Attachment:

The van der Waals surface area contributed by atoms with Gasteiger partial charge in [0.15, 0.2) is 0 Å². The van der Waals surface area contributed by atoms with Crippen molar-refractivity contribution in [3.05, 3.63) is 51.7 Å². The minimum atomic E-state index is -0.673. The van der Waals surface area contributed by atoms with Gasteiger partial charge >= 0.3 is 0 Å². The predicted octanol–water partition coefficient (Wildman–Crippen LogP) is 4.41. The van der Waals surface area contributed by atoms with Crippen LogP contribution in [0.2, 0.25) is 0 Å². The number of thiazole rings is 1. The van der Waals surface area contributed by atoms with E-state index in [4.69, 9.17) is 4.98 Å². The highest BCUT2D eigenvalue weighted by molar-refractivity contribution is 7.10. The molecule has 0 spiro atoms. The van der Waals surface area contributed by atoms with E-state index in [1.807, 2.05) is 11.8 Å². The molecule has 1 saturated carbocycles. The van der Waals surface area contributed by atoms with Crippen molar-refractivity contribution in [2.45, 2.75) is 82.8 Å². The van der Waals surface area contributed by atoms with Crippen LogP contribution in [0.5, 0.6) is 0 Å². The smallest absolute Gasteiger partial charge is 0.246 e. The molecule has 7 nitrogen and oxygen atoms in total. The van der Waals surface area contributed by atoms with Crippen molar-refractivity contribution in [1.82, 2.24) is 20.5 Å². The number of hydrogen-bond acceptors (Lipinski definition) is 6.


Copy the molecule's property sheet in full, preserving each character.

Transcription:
The van der Waals surface area contributed by atoms with Gasteiger partial charge in [0.15, 0.2) is 0 Å². The van der Waals surface area contributed by atoms with Crippen molar-refractivity contribution in [3.05, 3.63) is 51.7 Å². The minimum atomic E-state index is -0.673. The van der Waals surface area contributed by atoms with Gasteiger partial charge >= 0.3 is 0 Å². The predicted octanol–water partition coefficient (Wildman–Crippen LogP) is 4.41. The van der Waals surface area contributed by atoms with Crippen LogP contribution in [0.2, 0.25) is 0 Å². The number of thiazole rings is 1. The van der Waals surface area contributed by atoms with E-state index in [4.69, 9.17) is 4.98 Å². The highest BCUT2D eigenvalue weighted by molar-refractivity contribution is 7.10. The molecule has 0 spiro atoms. The van der Waals surface area contributed by atoms with E-state index in [1.807, 2.05) is 11.8 Å². The molecule has 1 saturated carbocycles. The van der Waals surface area contributed by atoms with Crippen molar-refractivity contribution in [2.45, 2.75) is 82.8 Å². The van der Waals surface area contributed by atoms with Crippen LogP contribution in [0.5, 0.6) is 0 Å². The smallest absolute Gasteiger partial charge is 0.246 e. The molecule has 7 nitrogen and oxygen atoms in total. The van der Waals surface area contributed by atoms with Crippen molar-refractivity contribution in [1.82, 2.24) is 20.5 Å². The number of hydrogen-bond acceptors (Lipinski definition) is 6.